Artists: Ramon Bachs, Pete Woods, Brad Walker, Mike Lilly, Al Barrionuevo , Giuseppe Camuncoli, Sean Phillips, Paul Gulacy & Kinsun Loh
I've recently decided to go through my entire Batman collection, and review them, but in graphic novel form as it'd take ages otherwise. This is my fourth review on the series now, and I've finally came to the first part of the epic War Games crossover, which was a big changing point in the Batman series.
After a meeting between all the gangs of Gotham City goes horribly wrong, a gigantic gang war breaks out, and Batman along with as many people as he can get to help must stop it.
This was an amazing book, and the perfect way to start such a big crossover event. With this crossover having so many writers, and artists working on it I can't go into detail about every one, but I will say more about the ones I prefer, and the things I didn't like from certain writers. I will also list the writers, and artists, and what issue they worked on in case you're wondering what issues I'm talking about. The writers were, Devin Grayson (Prelude: Batman: The 12 Cent Adventure, Part 3: Nightwing #96), Andersen Gabrych (Part 1: Detective Comics #797), A. J. Lieberman (Part 2: Batman: Legends of the Dark Knight #182, Part 4: Batman: Gotham Knights #56), Bill Willingham (Part 5: Robin #129, Part 8: Batman #631), Dylan Horrocks (Part 6: Batgirl #55), and Ed Brubaker (Part 7: Catwoman #34). The overall story of this book was brilliant, and I loved that each issue intertwined with the previous, even if it did take it's own path. There are too many crossovers out that have multiple side stories happening at once so it's nice when you find one that has so much continuing development as this one. I've read this about three to five times now, and it never gets dull. The writers I felt that did the best job in this book were Willingham, and Grayson. They all did a very good job at developing the story, whilst also giving something interesting, and dynamic. Willingham's job on Robin was probably the best throughout as that involved the real turning point in the story (I won't say as to avoid spoilers), and he handled it well. He also did a marvellous job of finishing the Act in Batman, giving a very interesting ending, making you want to read Act Two straight away. Grayson also did a phenomenal job of kicking the whole thing of in the 12 Cent Adventure, and although people owning, or seeking the comics could skip this issue, I'd advise not, as it really set everything of nicely. His work on Nightwing was also very interesting, and showed the tole the recent Nightwing events had on Nightwing (Dick Grayson), whilst also continuing, and developing this story nicely. Brubaker, Gabrych, and Lieberman also did a brilliant job on there issues, but Horrocks didn't do as good a job on Batgirl. Noting against his writing, it's just that it didn't really develop the story much, and really felt like a filler issue that could be easily skipped.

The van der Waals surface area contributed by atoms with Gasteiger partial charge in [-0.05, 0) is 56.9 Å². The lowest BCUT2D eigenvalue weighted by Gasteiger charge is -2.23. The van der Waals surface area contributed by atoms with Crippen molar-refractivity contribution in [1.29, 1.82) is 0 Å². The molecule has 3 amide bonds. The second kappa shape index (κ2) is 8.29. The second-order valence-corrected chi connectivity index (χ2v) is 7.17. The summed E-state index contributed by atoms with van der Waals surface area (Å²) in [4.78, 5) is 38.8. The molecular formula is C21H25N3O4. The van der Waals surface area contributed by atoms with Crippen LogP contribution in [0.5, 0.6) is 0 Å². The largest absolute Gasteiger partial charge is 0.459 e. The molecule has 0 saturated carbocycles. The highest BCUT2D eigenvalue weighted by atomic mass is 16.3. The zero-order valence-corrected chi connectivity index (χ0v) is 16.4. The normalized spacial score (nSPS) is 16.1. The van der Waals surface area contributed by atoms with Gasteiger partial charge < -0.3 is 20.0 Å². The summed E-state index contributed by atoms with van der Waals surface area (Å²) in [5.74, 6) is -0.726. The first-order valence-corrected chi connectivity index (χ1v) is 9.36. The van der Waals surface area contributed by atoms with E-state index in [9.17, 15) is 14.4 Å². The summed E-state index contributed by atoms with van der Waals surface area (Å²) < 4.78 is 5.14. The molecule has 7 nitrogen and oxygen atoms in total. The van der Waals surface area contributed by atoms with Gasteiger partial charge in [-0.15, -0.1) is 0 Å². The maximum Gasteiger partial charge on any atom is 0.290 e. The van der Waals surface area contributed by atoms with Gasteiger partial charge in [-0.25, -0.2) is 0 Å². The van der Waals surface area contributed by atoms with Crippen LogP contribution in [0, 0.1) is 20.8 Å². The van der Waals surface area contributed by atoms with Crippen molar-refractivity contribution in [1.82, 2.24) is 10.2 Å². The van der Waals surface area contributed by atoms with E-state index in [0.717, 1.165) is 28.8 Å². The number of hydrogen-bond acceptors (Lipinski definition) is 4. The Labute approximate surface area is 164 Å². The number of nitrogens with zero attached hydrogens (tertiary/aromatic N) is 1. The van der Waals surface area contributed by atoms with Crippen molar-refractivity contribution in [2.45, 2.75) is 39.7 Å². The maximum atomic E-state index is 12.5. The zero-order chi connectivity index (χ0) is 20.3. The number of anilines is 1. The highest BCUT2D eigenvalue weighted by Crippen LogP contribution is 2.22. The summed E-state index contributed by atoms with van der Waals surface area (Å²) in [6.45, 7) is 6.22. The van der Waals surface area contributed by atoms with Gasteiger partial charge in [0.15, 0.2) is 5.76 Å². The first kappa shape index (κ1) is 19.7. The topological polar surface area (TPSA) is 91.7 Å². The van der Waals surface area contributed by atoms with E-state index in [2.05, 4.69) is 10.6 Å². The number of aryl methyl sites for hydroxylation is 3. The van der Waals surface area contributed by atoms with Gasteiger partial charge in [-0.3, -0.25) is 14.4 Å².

Like the writing, there were ton's of great artists working on this book, and it was all fantastic, but obviously some were better than others. The artists that worked on this book were, Ramon Bachs (Prelude: Batman: The 12 Cent Adventure), Pete Woods (Part 1: Detective Comics #797), Brad Walker (Part 2: Batman: Legends of the Dark Knight #182), Mike Lilly (Part 3: Nightwing #96), Al Barrionuevo (Part 4: Batman: Gotham Knights #56), Giuseppe Camuncoli (Part 5: Robin #129), Sean Phillips (Part 6: Batgirl #55), Paul Gulacy (Part 7: Catwoman #34), and Kinsun Loh Batman #631). The art was overall very detailed, and I loved it all to a certain extent, but it was the art from Bachs, Woods, and Walker that stood out in my opinion. The way they all drew the characters was phenomenal, and the detail they put in was beyond anything acceptable, making for some very beautiful art. All the other artists did a decent job however, and I was happy with it all, but if I had to make one negative comment it's be about the way Gulacy draws people. It just feels a bit rough, and awkward at times, and it doesn't look as natural as the others, but it's still very good, and better than a lot of other artists.